POPE RECALLS CARDINAL FOLEY
Benedict XVI said he hoped the legacy of the late Cardinal John P. Foley, who died December 11 in Darby, Pennsylvania, after a battle with leukemia, would inspire others to make the Gospel known through the mass media.
“I recall with gratitude the late cardinal’s years of priestly ministry in his beloved Archdiocese of Philadelphia, his distinguished service to the Holy See as president of the Pontifical Council for Social Communications, and most recently his labors on behalf of the Christian communities of the Holy Land” (as grand master of the Equestrian Order of the Holy Sepulcher of Jerusalem), the pontiff wrote.
POPE CELEBRATES GUADALUPE FEAST
Celebrating the feast of Our Lady of Guadalupe, patroness of the Americas, Benedict XVI called on the people of Latin America to hold firm to their faith.
During his homily at the Mass in St. Peter’s Basilica, the pontiff prayed that God would guide the decisions of the Latin American people, so they could progress in “building a society based on the development of good, the triumph of love and the expansion of justice.”
Pope Benedict added that he intends “to make an apostolic trip to Mexico and Cuba before Easter to proclaim the word of Christ and to strengthen the conviction that this is a precious time to evangelize with a steady faith, a lively hope and an ardent charity.”
The Pope’s Mass also marked the bicentennials of many Latin American countries, which gained their independence from Spain between 1810 and 1825.
The bicentennial celebrations should not only recall historical, social and political events, the Pope said; they also should include recognition of the Christian faith of the vast majority of the region’s people and how that faith contributed to the development of society.
Concelebrating with Benedict XVI were Cardinals Tarcisio Bertone, Vatican secretary of state; Marc Ouellet, president of the Pontifical Commission for Latin America; Norberto Rivera Carrera of Mexico City; and Raymundo Damasceno Assis of Aparecida, Brazil.
POPE MEETS BRITISH CHIEF RABBI, SIR JONATHAN SACKS
The chief rabbi of the United Hebrew Congregations of the Commonwealth traveled to the Vatican to speak with Benedict XVI about united efforts to bring morality back to the marketplace. He also delivered a major speech at the Pontifical Gregorian University.
Speaking to reporters after both events, Rabbi Sacks said he and the Pope focused “on principles we share about the need for moral markets and a people-centered approach to economics that His Holiness set out two years ago in his document, Caritas in Veritate (Charity in Truth) and that the Jewish community shares.”
“PRAYER MUST INCLUDE PRAISE, THANKS, NOT JUST REQUESTS”
Prayer should not center just on asking God to fulfill one’s hopes and desires, but must include praise, thanks and trust in God’s plan which may not match one’s own, Benedict XVI said during his weekly general audience.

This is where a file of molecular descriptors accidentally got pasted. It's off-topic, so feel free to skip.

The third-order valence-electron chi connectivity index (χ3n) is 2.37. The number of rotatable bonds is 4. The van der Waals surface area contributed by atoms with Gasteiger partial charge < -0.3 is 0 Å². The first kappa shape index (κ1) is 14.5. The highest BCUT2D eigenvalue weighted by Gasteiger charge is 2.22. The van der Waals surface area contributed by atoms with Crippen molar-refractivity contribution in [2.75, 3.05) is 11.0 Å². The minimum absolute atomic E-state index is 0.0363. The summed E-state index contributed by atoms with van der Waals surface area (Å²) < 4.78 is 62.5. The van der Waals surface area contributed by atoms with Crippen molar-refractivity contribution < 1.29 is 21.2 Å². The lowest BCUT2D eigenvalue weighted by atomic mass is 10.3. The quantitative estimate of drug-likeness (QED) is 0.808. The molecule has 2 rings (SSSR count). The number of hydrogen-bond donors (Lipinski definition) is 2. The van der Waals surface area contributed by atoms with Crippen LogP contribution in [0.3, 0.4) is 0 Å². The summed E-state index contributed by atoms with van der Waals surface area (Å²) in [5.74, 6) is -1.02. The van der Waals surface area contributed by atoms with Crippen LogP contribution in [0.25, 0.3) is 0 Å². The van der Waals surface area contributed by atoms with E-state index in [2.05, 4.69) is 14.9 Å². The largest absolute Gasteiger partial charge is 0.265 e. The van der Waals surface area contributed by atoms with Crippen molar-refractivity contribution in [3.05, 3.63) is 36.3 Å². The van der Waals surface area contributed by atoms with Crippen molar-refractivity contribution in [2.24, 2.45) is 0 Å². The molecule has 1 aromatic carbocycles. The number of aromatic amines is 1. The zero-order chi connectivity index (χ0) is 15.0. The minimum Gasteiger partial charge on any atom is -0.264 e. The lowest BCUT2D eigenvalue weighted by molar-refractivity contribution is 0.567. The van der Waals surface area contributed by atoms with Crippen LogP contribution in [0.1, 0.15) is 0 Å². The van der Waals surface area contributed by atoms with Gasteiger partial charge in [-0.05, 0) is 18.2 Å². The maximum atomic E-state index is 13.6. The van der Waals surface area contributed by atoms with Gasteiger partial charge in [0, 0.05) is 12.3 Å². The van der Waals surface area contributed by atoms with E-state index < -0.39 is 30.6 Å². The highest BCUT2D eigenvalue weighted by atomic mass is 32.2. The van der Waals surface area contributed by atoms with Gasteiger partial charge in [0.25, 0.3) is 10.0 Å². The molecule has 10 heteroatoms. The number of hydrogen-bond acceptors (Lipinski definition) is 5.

In his catechesis, Pope Benedict continued a series of talks on Christian prayer.
At the end of his main audience talk, Pope Benedict greeted 49 newly ordained priests of the Legionaries of Christ. Cardinal Velasio De Paolis, the papal delegate to the Legionaries, ordained the men on December 12 in the Basilica of St. John Lateran.
Fifteen of the new priests are from the United States, including Fathers Jason and Michael Mitchell, who are brothers from western Pennsylvania, and 20 are from Mexico.
At the end of the audience, the Pope prayed a few moments before a traditional Mexican Nativity scene decorating the Paul VI Audience Hall. The large painted ceramic figures were handcrafted by artisans and were a gift from the Mexican state of Puebla.
LOOKING FOR PEACE, JUSTICE
When young people recognize the dignity and beauty of every human life, including their own, and are supported in their natural desire to make the world a better place, they become agents of justice and peace in the world, Pope Benedict XVI said in his message for the World Day of Peace 2012.
The Catholic Church celebrates World Peace Day on January 1.
The Pope’s message for the occasion was released at the Vatican and sent, through Vatican ambassadors, to the leaders of nations around the world.
The theme the pontiff chose for the 2012 celebration was “Educating Young People in Justice and Peace.”
Presenting the message at a Vatican news conference, Cardinal Peter Turkson, president of the Pontifical Council for Justice and Peace, said the pontiff’s message highlights the fact that he sees young people not only as hope for the future, but as “an active part, the most vital part of the human family” in a world that needs energy and new ideas now.
POPE ADVANCES SAINTHOOD CAUSES OF MARIANNE COPE, KATERI TEKAKWITHA
During a meeting with Cardinal Angelo Amato, prefect of the Congregation for Saints’ Causes, Benedict XVI signed the decrees recognizing the miracles needed for the canonizations of Blesseds Marianne and Kateri.